19. Information Memorandum From the Deputy Assistant Secretary of State for International Organization Affairs (Popper) to Secretary of State Rusk1


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At John Walsh’s suggestion, I am summarizing what we know about the Arab-Israeli crisis as of mid-afternoon today.

The Secretary General today released his report to the UN General Assembly on the withdrawal of UNEF.2 The report indicates that from the first U Thant took the line that if the UAR wanted UNEF to leave, he had no alternative but to order it to leave-which he did. He makes it clear that he did so with great misgivings as to the consequences in the area. He also indicates quite clearly that the UAR has provoked the present crisis.
The report describes the way in which the UAR penetrated the UNEF area of observation, moved past the observation posts toward the frontier, and issued ultimata to the UNEF troops to withdraw, even going to the length of firing two artillery ranging shots. This is counter-balanced by a comment on the Israeli “buzzing” of General Rikhye’s aircraft.
The Canadians were instructed to call a Security Council meeting today, but have delayed in response to the Secretary General’s plea to give him at least 24 hours more.
Exdis-The Secretary General’s plea for delay is based on his assumption that he will be able to announce tomorrow his trip to the Middle East. This information is very closely held.3 End Exdis.
Ambassador Goldberg saw Fedorenko this noon.4 Fedorenko said the Russians wanted no trouble, appeared to recognize that the Soviets had some responsibilities here, but refused to meet in a 4-Power group, preferring to talk to us alone.
Ambassador Goldberg also saw El Kony (UAR) and Tomeh (Syria).5 He told both that allegations of a “U.S. conspiracy” were ridiculous and asked El Kony to have the UAR use its influence to restrain the Syrians.
The Israelis have conveyed an urgent message from their Foreign Minister to the Secretary General protesting the “breathless speed” of his withdrawal of UNEF and claiming that the UN should have had the right and duty to ponder the matter.6 Orally, the Israelis said that:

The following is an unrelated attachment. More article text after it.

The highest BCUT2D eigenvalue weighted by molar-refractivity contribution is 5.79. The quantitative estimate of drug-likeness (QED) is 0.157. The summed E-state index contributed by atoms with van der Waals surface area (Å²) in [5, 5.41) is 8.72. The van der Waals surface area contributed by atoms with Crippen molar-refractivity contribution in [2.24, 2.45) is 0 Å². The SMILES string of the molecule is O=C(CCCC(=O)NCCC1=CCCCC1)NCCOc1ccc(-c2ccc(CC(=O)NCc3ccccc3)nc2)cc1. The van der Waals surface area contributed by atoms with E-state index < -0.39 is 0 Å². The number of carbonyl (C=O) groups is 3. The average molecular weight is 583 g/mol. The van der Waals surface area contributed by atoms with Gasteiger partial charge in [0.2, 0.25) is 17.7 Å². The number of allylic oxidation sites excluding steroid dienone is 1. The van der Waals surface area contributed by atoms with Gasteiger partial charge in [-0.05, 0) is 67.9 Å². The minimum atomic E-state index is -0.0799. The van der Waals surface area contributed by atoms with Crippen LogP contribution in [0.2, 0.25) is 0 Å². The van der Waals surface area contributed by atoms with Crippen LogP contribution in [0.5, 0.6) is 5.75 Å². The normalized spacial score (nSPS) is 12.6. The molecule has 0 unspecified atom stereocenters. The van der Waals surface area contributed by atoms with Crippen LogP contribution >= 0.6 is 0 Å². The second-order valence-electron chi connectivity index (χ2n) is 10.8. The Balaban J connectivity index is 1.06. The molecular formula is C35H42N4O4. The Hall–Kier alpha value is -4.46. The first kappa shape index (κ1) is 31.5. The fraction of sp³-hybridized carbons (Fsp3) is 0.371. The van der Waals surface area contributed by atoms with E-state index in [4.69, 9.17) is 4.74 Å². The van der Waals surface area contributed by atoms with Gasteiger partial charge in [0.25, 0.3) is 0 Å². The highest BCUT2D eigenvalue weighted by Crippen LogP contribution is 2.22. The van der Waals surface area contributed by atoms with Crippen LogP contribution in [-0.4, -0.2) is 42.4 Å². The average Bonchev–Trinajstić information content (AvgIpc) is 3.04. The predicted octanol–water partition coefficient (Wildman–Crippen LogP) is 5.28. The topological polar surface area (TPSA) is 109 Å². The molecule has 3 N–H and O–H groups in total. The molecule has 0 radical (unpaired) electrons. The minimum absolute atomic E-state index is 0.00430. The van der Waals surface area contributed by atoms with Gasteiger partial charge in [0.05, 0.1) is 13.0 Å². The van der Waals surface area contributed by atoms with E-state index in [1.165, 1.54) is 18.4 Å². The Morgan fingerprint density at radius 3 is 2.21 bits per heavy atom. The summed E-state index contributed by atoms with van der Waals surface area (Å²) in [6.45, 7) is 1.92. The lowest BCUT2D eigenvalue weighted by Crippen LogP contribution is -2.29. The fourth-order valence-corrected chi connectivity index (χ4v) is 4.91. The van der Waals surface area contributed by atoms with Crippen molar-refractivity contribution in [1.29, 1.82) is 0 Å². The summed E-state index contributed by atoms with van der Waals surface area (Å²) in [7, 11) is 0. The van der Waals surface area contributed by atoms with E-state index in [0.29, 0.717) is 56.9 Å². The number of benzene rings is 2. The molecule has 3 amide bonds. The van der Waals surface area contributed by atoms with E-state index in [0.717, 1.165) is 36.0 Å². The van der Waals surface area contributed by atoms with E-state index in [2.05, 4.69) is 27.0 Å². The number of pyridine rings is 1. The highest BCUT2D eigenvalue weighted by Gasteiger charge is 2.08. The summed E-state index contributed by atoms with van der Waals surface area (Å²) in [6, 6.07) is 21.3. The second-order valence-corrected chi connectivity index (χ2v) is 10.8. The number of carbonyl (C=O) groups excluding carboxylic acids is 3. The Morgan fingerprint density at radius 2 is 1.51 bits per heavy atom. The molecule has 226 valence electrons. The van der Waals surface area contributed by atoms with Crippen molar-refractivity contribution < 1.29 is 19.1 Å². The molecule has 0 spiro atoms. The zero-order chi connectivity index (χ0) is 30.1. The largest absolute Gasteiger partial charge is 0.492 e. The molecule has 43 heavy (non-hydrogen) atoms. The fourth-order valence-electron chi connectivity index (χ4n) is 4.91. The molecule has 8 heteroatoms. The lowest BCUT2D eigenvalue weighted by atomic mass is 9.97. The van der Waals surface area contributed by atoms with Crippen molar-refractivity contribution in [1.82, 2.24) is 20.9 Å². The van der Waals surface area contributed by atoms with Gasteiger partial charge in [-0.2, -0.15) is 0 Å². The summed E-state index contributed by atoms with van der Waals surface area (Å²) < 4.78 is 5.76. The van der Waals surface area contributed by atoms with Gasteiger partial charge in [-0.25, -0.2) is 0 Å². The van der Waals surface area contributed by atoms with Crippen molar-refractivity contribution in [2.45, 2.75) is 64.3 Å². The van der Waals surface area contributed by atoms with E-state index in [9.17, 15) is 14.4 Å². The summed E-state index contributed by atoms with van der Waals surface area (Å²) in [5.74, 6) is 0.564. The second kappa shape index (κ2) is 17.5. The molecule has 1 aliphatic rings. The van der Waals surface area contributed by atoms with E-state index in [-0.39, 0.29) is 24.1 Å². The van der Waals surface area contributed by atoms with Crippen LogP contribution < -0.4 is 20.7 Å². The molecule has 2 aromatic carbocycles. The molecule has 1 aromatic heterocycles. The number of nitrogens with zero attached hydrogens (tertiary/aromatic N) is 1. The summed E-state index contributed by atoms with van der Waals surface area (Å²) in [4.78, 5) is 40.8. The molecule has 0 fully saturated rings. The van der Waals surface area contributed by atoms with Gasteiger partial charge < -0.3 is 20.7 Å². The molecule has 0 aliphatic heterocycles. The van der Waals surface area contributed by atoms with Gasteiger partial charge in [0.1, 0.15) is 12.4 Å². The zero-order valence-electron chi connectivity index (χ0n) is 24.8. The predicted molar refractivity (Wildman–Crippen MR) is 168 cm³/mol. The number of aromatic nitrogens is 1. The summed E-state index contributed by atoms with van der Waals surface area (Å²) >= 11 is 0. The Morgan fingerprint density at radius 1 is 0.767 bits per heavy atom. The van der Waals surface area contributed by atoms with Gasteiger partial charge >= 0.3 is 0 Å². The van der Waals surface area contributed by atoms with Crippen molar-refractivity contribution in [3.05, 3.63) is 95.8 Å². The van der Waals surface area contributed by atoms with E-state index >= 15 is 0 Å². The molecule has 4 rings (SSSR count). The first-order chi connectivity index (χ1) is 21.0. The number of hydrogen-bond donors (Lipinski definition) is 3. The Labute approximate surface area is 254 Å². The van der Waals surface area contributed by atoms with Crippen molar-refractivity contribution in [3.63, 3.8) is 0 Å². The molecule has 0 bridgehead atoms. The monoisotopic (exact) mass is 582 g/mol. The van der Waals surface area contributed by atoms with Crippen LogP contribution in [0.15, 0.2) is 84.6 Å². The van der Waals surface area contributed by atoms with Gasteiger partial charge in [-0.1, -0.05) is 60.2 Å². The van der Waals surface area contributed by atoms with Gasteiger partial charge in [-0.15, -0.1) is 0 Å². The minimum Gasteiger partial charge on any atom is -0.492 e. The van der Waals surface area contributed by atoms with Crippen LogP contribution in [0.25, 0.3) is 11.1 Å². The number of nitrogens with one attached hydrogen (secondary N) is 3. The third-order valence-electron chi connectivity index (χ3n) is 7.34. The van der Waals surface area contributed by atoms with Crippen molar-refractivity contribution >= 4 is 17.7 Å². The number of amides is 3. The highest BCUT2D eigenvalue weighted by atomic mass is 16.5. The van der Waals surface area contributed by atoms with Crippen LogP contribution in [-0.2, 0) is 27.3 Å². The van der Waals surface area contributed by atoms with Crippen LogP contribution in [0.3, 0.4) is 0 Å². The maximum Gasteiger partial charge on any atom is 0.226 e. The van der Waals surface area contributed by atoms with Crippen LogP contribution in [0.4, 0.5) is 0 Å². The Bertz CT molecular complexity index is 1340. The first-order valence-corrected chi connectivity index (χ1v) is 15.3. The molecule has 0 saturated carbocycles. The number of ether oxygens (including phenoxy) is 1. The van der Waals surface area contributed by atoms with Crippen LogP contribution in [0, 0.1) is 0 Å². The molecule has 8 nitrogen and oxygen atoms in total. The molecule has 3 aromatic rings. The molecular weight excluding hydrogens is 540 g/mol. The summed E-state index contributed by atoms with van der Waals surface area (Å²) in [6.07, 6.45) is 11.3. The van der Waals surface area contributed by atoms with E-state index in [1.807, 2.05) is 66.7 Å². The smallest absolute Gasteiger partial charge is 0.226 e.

Any interference with free passage through the waters off Sharm al-Shaikh would have “grievous and grave consequences”;
Any aggressive move by UAR forces, directly or through encouragement of infiltration, would have grave consequences;
Any resumption of the Syrian campaign against Israel would have grave consequences no matter which border it crossed (no doubt a reference to Syrian terrorists coming from Jordan or Lebanon).
A mechanically transmitted copy of the Secretary General’s report is attached, with apologies for the poor legibility.
  1. Source: National Archives and Records Administration, RG 59, Central Files 1967–69, POL ARAB–ISR. Confidential. Drafted by Popper.
  2. A copy is attached to the memorandum. The text is printed in Public Papers of the Secretaries-General of the United Nations, Vol. VII, U Thant, 1965–1967, pp. 433–438.
  3. Goldberg reported in telegram 5375 from USUN, May 19, that UN Under-Secretary for Special Political Affairs Ralph J. Bunche had told him Secretary-General Thant would be leaving for Cairo on May 22 to try to establish a basis for a continuing UN presence in the area. (National Archives and Records Administration, RG 59, Central Files 1967–69 POL ARAB–ISR)
  4. Goldberg’s conversation with Fedorenko was reported in telegram 5370 from USUN, May 19. (Ibid.)
  5. Goldberg’s conversation with El Kony was reported in telegram 5364 from USUN, May 19. (Ibid.)
  6. Telegram 5374 from USUN, May 19, transmitted the text of the message that Israeli representative Gideon Rafael had given to Richard F. Pederson of the U.S. delegation. (Ibid.)